You are here

Australian stocks benchmark set to end lower for 4th straight session, NZ down


[BENGALURU] Australian shares were lower on Wednesday as commodity-related stocks fell, with oil prices down for a third day in a row on Tuesday, and the price of nickel down more than 5 per cent.

The S&P/ASX 200 index fell 0.5 per cent or 27.146 points to 5941.6 by 0045 GMT, but was slightly stronger at 5,946.6 by 0130 GMT. The benchmark dropped 0.8 per cent on Tuesday.

Oil prices fell after the International Energy Agency, a forum of 29 countries under the Organization for Economic Development and Cooperation, forecast on Tuesday that oil demand growth would increase more gradually over the coming months which may result in a surplus in the first half of next year.

Retreating nickel prices on Tuesday led a broad-based pullback in base metals prices after weaker-than-expected economic data from China sparked concerns about demand.

Market voices on:

Iron ore futures on the Dalian Commodity Exchange were 4.6 per cent lower, while Shanghai rebar prices declined 2.5 per cent at 0038 GMT.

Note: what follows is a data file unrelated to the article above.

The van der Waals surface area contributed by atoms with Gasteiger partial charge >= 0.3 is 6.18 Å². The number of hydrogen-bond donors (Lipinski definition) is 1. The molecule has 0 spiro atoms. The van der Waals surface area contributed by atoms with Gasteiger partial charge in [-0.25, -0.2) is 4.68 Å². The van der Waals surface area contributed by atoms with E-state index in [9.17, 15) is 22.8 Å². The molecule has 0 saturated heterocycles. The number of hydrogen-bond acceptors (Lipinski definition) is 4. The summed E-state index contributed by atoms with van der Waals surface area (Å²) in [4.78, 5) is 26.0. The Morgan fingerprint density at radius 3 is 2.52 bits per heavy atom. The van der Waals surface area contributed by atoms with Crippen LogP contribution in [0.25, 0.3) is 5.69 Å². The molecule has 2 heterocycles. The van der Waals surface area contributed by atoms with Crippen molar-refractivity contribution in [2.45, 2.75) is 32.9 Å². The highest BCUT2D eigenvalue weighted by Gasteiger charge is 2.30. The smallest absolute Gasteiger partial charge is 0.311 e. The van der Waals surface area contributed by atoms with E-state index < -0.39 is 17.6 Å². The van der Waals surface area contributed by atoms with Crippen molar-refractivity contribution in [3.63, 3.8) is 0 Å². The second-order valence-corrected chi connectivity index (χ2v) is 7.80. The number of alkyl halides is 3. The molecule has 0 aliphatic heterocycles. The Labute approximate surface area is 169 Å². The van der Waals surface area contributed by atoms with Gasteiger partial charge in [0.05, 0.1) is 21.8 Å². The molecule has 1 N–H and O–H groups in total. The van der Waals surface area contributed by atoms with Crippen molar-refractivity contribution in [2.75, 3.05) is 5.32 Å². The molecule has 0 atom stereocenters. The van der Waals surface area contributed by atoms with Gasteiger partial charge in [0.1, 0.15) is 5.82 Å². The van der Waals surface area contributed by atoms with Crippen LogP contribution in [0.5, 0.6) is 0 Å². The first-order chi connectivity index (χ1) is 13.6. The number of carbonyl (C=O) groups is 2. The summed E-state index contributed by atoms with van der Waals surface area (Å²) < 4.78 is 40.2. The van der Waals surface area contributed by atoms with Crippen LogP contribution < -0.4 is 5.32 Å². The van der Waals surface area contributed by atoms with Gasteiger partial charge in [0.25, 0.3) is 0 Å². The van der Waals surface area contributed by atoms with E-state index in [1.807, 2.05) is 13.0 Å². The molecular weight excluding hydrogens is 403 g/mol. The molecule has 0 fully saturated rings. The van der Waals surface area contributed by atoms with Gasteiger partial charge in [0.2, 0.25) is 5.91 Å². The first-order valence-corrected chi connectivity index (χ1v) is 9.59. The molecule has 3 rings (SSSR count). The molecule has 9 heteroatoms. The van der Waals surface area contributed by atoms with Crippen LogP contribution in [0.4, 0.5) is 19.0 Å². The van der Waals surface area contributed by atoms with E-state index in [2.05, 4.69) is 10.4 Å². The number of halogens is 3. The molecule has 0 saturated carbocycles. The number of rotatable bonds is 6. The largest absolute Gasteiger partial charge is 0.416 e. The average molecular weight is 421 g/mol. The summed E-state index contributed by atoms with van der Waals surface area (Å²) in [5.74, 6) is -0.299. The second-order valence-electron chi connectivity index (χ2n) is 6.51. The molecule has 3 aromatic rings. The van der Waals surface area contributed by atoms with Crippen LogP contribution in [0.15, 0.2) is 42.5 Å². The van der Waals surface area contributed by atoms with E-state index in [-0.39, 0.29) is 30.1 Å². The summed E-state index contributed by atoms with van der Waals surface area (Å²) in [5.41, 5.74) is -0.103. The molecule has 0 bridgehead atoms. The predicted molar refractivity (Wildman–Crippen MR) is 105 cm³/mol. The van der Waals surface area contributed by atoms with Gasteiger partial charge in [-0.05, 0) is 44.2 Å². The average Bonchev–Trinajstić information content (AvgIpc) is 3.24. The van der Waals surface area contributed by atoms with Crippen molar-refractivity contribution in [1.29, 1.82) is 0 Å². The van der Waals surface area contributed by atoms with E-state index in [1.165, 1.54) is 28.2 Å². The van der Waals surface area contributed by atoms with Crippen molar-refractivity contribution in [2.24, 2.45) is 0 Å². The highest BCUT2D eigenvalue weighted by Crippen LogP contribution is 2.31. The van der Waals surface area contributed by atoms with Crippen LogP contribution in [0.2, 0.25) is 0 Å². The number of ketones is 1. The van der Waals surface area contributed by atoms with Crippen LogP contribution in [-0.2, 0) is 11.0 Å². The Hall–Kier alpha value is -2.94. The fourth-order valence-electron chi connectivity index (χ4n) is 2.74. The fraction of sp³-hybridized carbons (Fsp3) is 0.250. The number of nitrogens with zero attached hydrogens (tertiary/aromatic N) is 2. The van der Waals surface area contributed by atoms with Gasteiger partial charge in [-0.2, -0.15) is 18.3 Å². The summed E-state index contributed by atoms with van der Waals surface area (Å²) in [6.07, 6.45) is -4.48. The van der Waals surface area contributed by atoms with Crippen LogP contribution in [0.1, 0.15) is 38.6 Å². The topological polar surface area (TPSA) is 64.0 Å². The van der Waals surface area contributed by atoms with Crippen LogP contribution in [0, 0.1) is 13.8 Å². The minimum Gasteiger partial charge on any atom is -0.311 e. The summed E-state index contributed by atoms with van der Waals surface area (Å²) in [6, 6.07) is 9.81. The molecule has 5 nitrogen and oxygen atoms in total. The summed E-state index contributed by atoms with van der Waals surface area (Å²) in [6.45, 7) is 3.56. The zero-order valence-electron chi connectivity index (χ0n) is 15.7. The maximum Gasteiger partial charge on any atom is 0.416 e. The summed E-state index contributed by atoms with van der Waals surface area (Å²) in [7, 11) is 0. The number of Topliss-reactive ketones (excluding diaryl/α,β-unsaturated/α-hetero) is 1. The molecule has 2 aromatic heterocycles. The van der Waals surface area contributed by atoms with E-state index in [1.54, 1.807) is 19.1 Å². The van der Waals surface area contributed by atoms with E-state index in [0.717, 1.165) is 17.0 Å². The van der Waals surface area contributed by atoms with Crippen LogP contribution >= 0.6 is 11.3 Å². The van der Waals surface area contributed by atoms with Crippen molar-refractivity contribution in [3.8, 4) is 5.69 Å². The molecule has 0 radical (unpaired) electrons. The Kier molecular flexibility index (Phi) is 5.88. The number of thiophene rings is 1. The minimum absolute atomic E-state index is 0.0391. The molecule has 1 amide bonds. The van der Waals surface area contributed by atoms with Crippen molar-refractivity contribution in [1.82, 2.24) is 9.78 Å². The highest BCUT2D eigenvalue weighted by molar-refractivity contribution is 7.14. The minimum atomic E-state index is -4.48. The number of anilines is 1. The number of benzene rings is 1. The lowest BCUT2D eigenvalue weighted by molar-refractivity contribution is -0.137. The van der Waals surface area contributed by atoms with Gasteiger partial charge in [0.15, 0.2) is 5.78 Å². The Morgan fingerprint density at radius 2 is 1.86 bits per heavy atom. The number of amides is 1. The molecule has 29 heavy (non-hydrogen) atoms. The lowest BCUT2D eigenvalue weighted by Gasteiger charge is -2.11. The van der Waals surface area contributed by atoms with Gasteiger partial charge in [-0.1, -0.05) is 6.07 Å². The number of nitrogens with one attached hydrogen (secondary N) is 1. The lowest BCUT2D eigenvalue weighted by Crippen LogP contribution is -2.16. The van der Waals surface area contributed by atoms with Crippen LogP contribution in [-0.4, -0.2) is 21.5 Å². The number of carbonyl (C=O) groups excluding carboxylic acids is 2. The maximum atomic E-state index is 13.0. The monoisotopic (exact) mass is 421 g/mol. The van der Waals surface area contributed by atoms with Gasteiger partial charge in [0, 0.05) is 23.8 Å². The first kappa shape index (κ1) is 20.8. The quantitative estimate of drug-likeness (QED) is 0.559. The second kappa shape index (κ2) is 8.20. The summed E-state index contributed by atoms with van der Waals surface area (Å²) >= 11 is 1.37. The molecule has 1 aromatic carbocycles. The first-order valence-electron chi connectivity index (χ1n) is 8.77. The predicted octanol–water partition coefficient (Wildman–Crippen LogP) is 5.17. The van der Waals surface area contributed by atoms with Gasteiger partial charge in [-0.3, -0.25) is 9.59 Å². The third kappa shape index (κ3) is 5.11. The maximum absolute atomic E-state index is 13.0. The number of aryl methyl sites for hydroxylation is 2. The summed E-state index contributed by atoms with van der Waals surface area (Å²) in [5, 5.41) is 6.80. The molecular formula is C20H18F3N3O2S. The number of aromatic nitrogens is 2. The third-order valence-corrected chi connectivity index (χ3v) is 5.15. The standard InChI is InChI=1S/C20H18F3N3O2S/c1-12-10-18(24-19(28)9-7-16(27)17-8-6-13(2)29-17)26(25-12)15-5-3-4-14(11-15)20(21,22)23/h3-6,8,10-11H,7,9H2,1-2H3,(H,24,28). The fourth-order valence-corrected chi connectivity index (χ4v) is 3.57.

Global miners BHP Billiton Ltd and Rio Tinto were the biggest drag on the index, dropping as much as 2.5 per cent and 2.8 per cent respectively.

The energy index slipped 2.4 per cent during the day, on track to close lower for a sixth consecutive session. Oil and gas explorer Beach Energy Ltd was the biggest percentage loser on the sector's index, shedding 6.8 per cent.

Woodside Petroleum Ltd, Australia's largest independent oil and gas company, lost as much as 2.8 per cent is on track to finish its fourth consecutive session lower.

Royal Dutch Shell said on Monday it had sold its entire Woodside stake for US$2.7 billion.

Woodside Petroleum's shares closed at A$32.24 on Monday and fell as as low as A$30.34 on Wednesday.

Ric Spooner, chief market strategist at CMC Markets said that there were reports of investors selling stocks to make room in their portfolios for holdings of Woodside.

That selling in turn triggered a round of profit-taking that continued in the banks and industrial sector, Mr Spooner added.

The financial index fell close to its lowest in a month while engineering services provider Monadelphous Group Ltd and Sydney Airport Holdings dropped as much as 3.3 per cent and 1.7 per cent, respectively.

New Zealand's benchmark S&P/NZX 50 index fell 0.2 per cent or 17.35 points to 7990.65.

The biggest losers on the index were utilities and telecommunication stocks.

Spark New Zealand fell as much as 1.6 per cent and Genesis Energy Ltd slumped 5.3 per cent to NZ$2.09, its lowest since Oct 9.